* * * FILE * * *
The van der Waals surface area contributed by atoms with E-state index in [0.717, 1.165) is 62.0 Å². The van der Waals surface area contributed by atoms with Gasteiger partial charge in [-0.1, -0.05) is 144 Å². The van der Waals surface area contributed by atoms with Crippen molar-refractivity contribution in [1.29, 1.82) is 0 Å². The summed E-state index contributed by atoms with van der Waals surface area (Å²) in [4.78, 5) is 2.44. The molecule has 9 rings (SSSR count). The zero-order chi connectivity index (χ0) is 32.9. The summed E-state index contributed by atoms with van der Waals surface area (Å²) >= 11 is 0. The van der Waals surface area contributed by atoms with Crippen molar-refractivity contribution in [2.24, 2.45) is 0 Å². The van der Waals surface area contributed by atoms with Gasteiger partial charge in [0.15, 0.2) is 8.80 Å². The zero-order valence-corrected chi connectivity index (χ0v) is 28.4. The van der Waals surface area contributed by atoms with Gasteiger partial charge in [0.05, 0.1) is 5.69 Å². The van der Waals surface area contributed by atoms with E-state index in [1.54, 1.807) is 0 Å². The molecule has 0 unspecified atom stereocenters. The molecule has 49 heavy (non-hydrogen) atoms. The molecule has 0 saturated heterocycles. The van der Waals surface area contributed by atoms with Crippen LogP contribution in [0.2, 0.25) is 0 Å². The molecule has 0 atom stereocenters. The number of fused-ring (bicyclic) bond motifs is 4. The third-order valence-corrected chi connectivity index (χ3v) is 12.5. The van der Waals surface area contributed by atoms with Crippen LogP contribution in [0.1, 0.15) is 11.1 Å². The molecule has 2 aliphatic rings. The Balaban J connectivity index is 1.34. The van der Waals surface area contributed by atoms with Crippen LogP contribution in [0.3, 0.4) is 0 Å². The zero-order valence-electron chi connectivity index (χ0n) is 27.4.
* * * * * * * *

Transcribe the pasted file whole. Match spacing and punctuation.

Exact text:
The van der Waals surface area contributed by atoms with E-state index in [0.717, 1.165) is 62.0 Å². The van der Waals surface area contributed by atoms with Gasteiger partial charge in [-0.1, -0.05) is 144 Å². The van der Waals surface area contributed by atoms with Crippen molar-refractivity contribution in [1.29, 1.82) is 0 Å². The summed E-state index contributed by atoms with van der Waals surface area (Å²) in [4.78, 5) is 2.44. The molecule has 9 rings (SSSR count). The zero-order chi connectivity index (χ0) is 32.9. The summed E-state index contributed by atoms with van der Waals surface area (Å²) >= 11 is 0. The van der Waals surface area contributed by atoms with Crippen molar-refractivity contribution in [2.24, 2.45) is 0 Å². The van der Waals surface area contributed by atoms with Gasteiger partial charge in [0.15, 0.2) is 8.80 Å². The zero-order valence-corrected chi connectivity index (χ0v) is 28.4. The van der Waals surface area contributed by atoms with Gasteiger partial charge in [0.05, 0.1) is 5.69 Å². The van der Waals surface area contributed by atoms with E-state index in [1.54, 1.807) is 0 Å². The molecule has 0 unspecified atom stereocenters. The molecule has 49 heavy (non-hydrogen) atoms. The molecule has 0 saturated heterocycles. The van der Waals surface area contributed by atoms with Crippen LogP contribution in [0.2, 0.25) is 0 Å². The molecule has 0 atom stereocenters. The number of fused-ring (bicyclic) bond motifs is 4. The third-order valence-corrected chi connectivity index (χ3v) is 12.5. The van der Waals surface area contributed by atoms with Crippen LogP contribution in [0.1, 0.15) is 11.1 Å². The molecule has 2 aliphatic rings. The Balaban J connectivity index is 1.34. The van der Waals surface area contributed by atoms with Crippen LogP contribution in [0.3, 0.4) is 0 Å². The zero-order valence-electron chi connectivity index (χ0n) is 27.4.